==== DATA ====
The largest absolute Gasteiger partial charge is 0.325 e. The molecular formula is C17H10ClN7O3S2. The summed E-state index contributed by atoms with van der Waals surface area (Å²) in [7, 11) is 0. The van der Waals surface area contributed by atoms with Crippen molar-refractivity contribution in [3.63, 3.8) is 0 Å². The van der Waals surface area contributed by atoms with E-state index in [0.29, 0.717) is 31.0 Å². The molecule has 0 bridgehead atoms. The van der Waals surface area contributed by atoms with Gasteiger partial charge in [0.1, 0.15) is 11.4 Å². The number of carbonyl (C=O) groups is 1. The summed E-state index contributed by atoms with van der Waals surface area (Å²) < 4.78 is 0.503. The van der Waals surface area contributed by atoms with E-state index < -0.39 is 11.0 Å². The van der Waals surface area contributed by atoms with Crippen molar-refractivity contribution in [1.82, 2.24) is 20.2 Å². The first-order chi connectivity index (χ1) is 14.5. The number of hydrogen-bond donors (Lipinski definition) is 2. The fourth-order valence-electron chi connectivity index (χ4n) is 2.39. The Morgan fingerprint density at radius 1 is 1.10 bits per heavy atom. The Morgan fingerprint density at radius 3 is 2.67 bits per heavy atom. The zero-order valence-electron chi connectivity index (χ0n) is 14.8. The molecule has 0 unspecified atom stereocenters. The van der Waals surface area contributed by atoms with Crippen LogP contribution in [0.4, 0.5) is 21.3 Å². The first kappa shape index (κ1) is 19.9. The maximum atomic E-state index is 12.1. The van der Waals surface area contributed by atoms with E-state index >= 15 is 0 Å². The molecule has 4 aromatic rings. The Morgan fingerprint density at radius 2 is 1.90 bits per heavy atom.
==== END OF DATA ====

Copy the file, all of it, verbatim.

The largest absolute Gasteiger partial charge is 0.325 e. The molecular formula is C17H10ClN7O3S2. The summed E-state index contributed by atoms with van der Waals surface area (Å²) in [7, 11) is 0. The van der Waals surface area contributed by atoms with Crippen molar-refractivity contribution in [3.63, 3.8) is 0 Å². The van der Waals surface area contributed by atoms with E-state index in [0.29, 0.717) is 31.0 Å². The molecule has 0 bridgehead atoms. The van der Waals surface area contributed by atoms with Gasteiger partial charge in [0.1, 0.15) is 11.4 Å². The number of carbonyl (C=O) groups is 1. The summed E-state index contributed by atoms with van der Waals surface area (Å²) < 4.78 is 0.503. The van der Waals surface area contributed by atoms with E-state index < -0.39 is 11.0 Å². The van der Waals surface area contributed by atoms with Crippen molar-refractivity contribution in [1.82, 2.24) is 20.2 Å². The first-order chi connectivity index (χ1) is 14.5. The number of hydrogen-bond donors (Lipinski definition) is 2. The fourth-order valence-electron chi connectivity index (χ4n) is 2.39. The Morgan fingerprint density at radius 1 is 1.10 bits per heavy atom. The Morgan fingerprint density at radius 3 is 2.67 bits per heavy atom. The zero-order valence-electron chi connectivity index (χ0n) is 14.8. The molecule has 0 unspecified atom stereocenters. The van der Waals surface area contributed by atoms with Crippen LogP contribution in [0.4, 0.5) is 21.3 Å². The first kappa shape index (κ1) is 19.9. The maximum atomic E-state index is 12.1. The van der Waals surface area contributed by atoms with E-state index >= 15 is 0 Å². The molecule has 4 aromatic rings. The Morgan fingerprint density at radius 2 is 1.90 bits per heavy atom.